Shira Scheindlin, retired U.S. District Judge from the Southern District of New York, wrote a compelling and frustrating op-ed essay on The New York Times‘ Opinion Pages on August 8.
Her essay, “Female Lawyers Can Talk, Too“, reveals the results of a New York State Bar Association’s commercial and federal litigation section study, where judges were asked to “note the genders of the lawyers who primarily spoke in court in every case they heard over four months.”
“They collected and analyzed 2,800 responses,” Scheindlin said. “The results demonstrate that women have not made nearly enough progress in the legal profession,” wrote Scheindlin, who now is Of Counsel in the New York office of Stroock & Stroock & Lavan and an arbitrator/mediator with JAMS. The study revealed “that women were the lead lawyers for private parties barely 20% of the time” among the federal and state courts at the trial and appellate levels.
The Justice Ecosystem asked Judge Scheindlin how this situation could be ameliorated.
Q. How can Big Law firms motivate male litigators to recognize when to plan, ask or invite women litigators to speak?
Scheindlin: Tell them it will be a part of their performance review! For example, if they brought women onto a litigation team they get points; if they didn’t they get negative points. If a woman argued a motion in their case, they get points; if no woman argued they get negative points. If they introduced a woman to a client they get points; if they didn’t they get negative points. I think you get the point — no pun intended.
Q. How can women “take” the microphone without alienating the men?
Scheindlin: They can’t just “take” the microphone. Maybe the judge will suggest they argue the motion; maybe the client will suggest they take a deposition; maybe a senior or managing partner will insist that a junior associate defend a deposition; or maybe the junior female attorney will ask her supervisor if she could take one witness at trial or argue one part of the motion.
Q. How can judges influence litigators so that women get heard?
Scheindlin: A number of judges now have individual rules that state they would be more likely to grant a request for oral argument if a junior attorney argues the motion. Or the judge might state that he or she will allow two attorneys to argue for one side — with each taking a separate point in the argument — and encourage the senior lawyer to partner with a junior lawyer in making the argument.
The judge can consider the diversity of a team proposed to act as lead counsel in a class action and state that this will be one factor to consider in making such an appointment.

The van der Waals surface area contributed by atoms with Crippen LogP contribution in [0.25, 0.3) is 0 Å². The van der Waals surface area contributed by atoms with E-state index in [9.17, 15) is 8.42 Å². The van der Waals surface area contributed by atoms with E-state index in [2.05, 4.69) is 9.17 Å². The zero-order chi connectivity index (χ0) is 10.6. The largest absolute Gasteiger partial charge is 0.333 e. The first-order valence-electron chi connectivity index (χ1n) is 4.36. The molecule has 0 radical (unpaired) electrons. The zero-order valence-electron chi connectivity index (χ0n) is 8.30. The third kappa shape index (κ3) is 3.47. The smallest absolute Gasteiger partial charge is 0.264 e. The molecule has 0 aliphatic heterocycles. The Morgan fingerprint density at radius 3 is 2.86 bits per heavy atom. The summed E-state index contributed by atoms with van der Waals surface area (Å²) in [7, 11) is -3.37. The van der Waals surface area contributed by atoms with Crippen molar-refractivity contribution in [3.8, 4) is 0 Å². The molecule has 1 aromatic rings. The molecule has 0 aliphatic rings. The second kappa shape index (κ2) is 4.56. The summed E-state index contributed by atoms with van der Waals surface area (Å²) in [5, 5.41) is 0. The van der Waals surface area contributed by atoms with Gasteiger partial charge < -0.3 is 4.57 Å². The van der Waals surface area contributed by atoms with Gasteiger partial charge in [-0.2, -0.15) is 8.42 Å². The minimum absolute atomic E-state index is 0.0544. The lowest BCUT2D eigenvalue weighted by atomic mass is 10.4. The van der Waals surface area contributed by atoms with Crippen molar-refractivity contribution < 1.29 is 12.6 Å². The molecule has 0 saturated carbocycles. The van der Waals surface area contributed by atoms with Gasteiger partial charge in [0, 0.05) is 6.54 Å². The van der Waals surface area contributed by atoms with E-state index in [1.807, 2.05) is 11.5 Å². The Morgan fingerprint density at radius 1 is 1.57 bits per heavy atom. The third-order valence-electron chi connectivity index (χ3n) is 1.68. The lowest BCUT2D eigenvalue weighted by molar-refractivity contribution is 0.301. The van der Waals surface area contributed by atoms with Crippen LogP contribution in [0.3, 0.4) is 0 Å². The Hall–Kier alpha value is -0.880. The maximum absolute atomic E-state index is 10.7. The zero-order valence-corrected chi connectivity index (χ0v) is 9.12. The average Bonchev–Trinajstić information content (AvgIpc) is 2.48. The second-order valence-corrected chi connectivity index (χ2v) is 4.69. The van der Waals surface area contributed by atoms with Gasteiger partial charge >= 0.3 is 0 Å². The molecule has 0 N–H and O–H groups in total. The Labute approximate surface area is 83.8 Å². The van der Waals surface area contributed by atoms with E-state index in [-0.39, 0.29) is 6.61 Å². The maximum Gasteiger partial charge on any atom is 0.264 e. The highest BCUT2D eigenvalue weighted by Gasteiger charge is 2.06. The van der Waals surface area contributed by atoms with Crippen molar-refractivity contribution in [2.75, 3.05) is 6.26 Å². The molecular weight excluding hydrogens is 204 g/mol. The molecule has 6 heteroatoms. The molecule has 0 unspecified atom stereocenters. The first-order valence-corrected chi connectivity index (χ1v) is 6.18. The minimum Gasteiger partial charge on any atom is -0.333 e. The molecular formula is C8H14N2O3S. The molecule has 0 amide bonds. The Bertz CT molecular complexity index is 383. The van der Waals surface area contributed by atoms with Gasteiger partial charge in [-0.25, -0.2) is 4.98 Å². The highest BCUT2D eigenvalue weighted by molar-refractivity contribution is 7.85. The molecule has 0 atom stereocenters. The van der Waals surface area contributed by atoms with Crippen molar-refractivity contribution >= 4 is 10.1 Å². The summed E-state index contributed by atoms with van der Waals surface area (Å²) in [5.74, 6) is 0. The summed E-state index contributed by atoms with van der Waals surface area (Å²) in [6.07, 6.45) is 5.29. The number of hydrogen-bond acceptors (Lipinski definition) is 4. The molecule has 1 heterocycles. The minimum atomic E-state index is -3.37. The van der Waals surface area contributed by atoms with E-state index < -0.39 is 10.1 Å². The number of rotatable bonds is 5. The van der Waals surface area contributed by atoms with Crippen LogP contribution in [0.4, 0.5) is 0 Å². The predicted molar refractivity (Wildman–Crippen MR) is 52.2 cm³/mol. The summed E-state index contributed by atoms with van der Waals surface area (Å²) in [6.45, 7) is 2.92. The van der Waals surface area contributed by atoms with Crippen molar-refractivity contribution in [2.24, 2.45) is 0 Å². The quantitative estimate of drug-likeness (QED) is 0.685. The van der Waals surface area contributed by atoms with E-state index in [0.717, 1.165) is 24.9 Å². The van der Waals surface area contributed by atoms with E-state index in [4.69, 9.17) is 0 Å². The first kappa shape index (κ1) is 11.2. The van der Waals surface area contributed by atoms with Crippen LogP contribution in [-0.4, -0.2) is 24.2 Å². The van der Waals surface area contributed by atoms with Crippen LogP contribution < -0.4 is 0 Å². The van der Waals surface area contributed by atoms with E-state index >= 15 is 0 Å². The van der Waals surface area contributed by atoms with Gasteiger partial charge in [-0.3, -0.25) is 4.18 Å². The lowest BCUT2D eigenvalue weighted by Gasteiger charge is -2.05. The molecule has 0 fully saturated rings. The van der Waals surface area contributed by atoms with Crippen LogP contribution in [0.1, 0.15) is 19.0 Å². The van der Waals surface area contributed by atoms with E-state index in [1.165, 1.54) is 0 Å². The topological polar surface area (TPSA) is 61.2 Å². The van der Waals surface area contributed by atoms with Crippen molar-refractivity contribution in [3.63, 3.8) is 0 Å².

Q. How can clients push to be sure women (and other non-white, non-heterosexual lawyers) are equal in the litigation?
Scheindlin: Clients hold the purse strings, so this should be easy. The client can insist that it will not give its business to a firm that pitches an all-white-male team. It might insist that at least one relationship partner be a woman and/or a minority. It might reduce its bill by 10% or more if there is no woman or minority on the billing. It can ask for a report on how its last case was staffed and use this as a consideration in future retention. If the client demonstrates that it is serious about diversity, the law firms will listen!
Q. How can senior lawyers mentor younger lawyers (both men and women)?
Scheindlin: Our task force report distinguishes mentoring and sponsorship. Mentoring is teaching — by working together, by supervising, by teaching, by demonstrating. Sponsorship is seeking out opportunities for the lawyer being sponsored to meet clients, obtain speaking roles and obtain pay increases and promotion. A sponsor advocates on behalf of the lawyer being sponsored and helps make the case for that lawyer’s advancement in the firm.
Q. What can the courts and bar associations do to pressure the men that are dominating the talking?
Scheindlin: Courts might consider adopting individual rules or local rules as described earlier. Bar associations can write reports like the one just issued by the Task Force. They can also hold roundtables to discuss the issue; and they can provide committee assignments (including chairs) and/or speaking opportunities to non-white non-male lawyers.
Whenever I am asked to speak, I insist on a diverse panel. If there are no other women — forget it! Women need to be at the table — not just in the courtroom but also in bar associations and panels sponsored by private companies.